For I know - This is designed as an illustration of what he had just said, that sin dwelt in him.
That is, in my flesh - In my unrenewed nature; in my propensities and inclinations before conversion. Does not this qualifying expression show that in this discussion he was speaking of himself as a renewed man? Hence, he is careful to imply that there was at that time in him something that was right or acceptable with God, but that that did not pertain to him by nature.
Dwelleth - His soul was wholly occupied by what was evil. It had taken entire possession.
No good thing - There could not be possibly a stronger expression of belief of the doctrine of total depravity. It is Paul‘s own representation of himself. It proves that his heart was wholly evil. And if this was true of him, it is true of all others. It is a good way to examine ourselves, to inquire whether we have such a view of our own native character as to say that we know that in our flesh there dwelleth no good thing. The sense here is, that so far as the flesh was concerned, that is, in regard to his natural inclinations and desires, there was nothing good; all was evil. This was true in his entire conduct before conversion, where the desires of the flesh reigned and rioted without control; and it was true after conversion, so far as the natural inclinations and propensities of the flesh were concerned. All those operations in every stake were evil, and not the less evil because they are experienced under the light and amidst the influences of the gospel.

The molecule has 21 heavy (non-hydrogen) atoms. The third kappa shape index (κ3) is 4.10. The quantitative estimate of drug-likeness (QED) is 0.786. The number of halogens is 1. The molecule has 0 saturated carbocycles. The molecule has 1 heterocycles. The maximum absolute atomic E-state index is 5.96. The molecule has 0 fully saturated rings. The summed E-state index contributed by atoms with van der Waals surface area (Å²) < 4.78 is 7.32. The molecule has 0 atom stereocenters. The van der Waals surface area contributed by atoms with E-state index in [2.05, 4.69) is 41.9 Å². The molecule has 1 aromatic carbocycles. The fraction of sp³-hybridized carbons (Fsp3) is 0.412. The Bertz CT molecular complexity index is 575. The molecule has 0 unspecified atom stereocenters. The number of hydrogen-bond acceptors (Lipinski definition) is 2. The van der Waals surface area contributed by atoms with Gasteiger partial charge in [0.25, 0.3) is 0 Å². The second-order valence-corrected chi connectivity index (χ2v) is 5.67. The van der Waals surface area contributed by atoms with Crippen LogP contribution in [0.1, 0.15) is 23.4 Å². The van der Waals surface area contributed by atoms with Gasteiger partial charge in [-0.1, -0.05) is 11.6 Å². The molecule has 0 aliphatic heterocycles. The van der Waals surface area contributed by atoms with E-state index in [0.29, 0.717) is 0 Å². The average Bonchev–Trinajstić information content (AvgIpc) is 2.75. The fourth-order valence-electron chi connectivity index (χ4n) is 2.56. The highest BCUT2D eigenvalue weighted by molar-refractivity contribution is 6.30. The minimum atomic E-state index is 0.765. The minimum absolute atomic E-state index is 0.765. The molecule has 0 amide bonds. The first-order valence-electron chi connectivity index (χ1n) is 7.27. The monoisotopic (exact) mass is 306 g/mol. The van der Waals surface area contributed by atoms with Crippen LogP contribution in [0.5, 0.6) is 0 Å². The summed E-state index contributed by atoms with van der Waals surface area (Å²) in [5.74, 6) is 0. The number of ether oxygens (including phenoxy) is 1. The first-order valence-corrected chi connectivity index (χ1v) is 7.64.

To will - To purpose or intend to do good.
Is present with me - I can do that. It is possible; it is in my power. The expression may also imply that it was near to him παράκειται parakeitaithat is, it was constantly before him; it was now his habitual inclination and purpose of mind. It is the uniform, regular, habitual purpose of the Christian‘s mind to do right. But how - The sense would have been better retained here if the translators had not introduced the word “how.” The difficulty was not in the mode of performing it, but to do the thing itself. I find not - I do not find it in my power; or I find strong, constant obstacles, so that I fail of doing it. The obstacles are not natural, but such as arise from long indulgence in sin; the strong native propensity to evil.
But how - The sense would have been better retained here if the translators had not introduced the word “how.” The difficulty was not in the mode of performing it, but to do the thing itself.
I find not - I do not find it in my power; or I find strong, constant obstacles, so that I fail of doing it. The obstacles are not natural, but such as arise from long indulgence in sin; the strong native propensity to evil.
Wrongs cannot be righted, nor can reformations in conduct be made by a few feeble, intermittent efforts. Character building is the work, not of a day, nor of a year, but of a lifetime. The struggle for conquest over self, for holiness and heaven, is a lifelong struggle. Without continual effort and constant activity, there can be no advancement in the divine life, no attainment of the victor's crown. MH 452.1